Risk.net - 22 hours ago
California’s first auction for carbon allowances on November 14 was hailed as a success by state officials. But the fledgling market must survive a barrage of legal challenges before it can truly take off. Alexander Osipovich reports
The past few years have been gloomy for US emissions traders and environmentalists concerned about climate change. But on November 14, they finally had something to celebrate. On that day, California held the inaugural auction of its new cap-and-trade programme, kicking off what promises to develop into the world’s second-largest carbon market after the European Union Emissions Trading System (EU ETS).
California says it has absorbed the lessons of other cap-and-trade programmes and designed its market to be robust and effective in reducing greenhouse gas emissions. That has stoked cautious optimism among advocates of carbon trading, who were disappointed when federal cap-and-trade legislation stalled in the US Senate in 2010.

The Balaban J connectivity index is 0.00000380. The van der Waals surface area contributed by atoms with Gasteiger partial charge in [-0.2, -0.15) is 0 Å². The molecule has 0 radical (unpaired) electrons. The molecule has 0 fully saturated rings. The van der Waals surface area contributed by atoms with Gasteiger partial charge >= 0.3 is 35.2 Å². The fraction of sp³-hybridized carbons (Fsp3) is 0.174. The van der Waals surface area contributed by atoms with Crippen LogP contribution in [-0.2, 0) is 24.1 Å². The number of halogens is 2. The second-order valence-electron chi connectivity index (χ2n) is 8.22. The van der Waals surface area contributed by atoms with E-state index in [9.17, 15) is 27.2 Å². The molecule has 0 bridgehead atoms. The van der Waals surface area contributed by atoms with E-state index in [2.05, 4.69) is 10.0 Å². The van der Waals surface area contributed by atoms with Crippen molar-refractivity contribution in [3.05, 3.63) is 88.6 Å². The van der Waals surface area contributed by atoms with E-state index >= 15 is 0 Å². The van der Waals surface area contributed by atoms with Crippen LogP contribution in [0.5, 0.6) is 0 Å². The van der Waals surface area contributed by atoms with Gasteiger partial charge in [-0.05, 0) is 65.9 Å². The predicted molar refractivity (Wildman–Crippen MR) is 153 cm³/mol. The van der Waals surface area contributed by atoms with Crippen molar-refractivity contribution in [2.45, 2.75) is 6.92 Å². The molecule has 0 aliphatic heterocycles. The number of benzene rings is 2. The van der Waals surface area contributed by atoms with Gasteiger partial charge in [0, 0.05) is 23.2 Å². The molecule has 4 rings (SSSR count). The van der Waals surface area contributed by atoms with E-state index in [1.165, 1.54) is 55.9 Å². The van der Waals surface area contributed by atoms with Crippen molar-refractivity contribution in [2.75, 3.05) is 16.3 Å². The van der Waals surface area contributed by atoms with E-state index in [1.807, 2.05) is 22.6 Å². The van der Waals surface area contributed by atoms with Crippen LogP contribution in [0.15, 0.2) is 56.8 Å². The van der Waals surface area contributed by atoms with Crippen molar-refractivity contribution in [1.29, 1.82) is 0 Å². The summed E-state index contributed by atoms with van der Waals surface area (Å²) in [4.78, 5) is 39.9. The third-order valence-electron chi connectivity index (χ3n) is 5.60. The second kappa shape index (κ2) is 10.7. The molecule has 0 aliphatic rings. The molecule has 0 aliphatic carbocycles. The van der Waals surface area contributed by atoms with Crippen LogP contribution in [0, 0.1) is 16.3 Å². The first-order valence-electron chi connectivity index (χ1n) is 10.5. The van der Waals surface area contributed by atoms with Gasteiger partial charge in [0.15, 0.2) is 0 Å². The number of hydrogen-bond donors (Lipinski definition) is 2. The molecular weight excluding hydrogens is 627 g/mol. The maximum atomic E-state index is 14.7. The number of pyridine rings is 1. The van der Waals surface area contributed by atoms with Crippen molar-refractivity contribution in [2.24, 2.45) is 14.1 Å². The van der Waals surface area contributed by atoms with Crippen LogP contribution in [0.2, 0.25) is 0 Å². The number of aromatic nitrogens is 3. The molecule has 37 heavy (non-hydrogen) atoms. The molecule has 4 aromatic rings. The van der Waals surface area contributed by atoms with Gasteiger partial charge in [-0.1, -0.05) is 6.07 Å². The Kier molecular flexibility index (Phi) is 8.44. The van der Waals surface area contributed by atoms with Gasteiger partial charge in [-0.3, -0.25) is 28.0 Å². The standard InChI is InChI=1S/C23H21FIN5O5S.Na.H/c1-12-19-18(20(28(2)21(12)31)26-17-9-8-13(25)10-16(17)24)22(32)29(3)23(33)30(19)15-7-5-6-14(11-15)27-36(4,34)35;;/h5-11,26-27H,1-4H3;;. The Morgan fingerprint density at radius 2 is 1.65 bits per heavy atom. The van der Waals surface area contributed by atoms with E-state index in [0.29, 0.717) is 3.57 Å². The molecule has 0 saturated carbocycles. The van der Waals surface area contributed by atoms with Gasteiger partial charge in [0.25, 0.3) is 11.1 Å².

“Everybody’s watching what happens in California, not only in the US and Canada, but also around the world, to see how it plays out,” says Fabio Nehme, Houston-based head of environmental products at EDF Trading North America. “If it’s successful, it could have a broad impact beyond the US and Canada. It will export momentum to similar cap-and-trade initiatives in other parts of the world.”
In a free market, leakage is tough to address when you’re sort of an island and standing on your own
But first, California’s experiment will need to survive existing and potential legal challenges. State officials hailed the debut auction as a success, pointing out that it went smoothly and drew interest from dozens of market participants. However, market participants say the result of the auction was marred by a last-minute lawsuit that caused buyers to hesitate, pushing the price of California Carbon Allowances (CCAs) down to rock-bottom levels.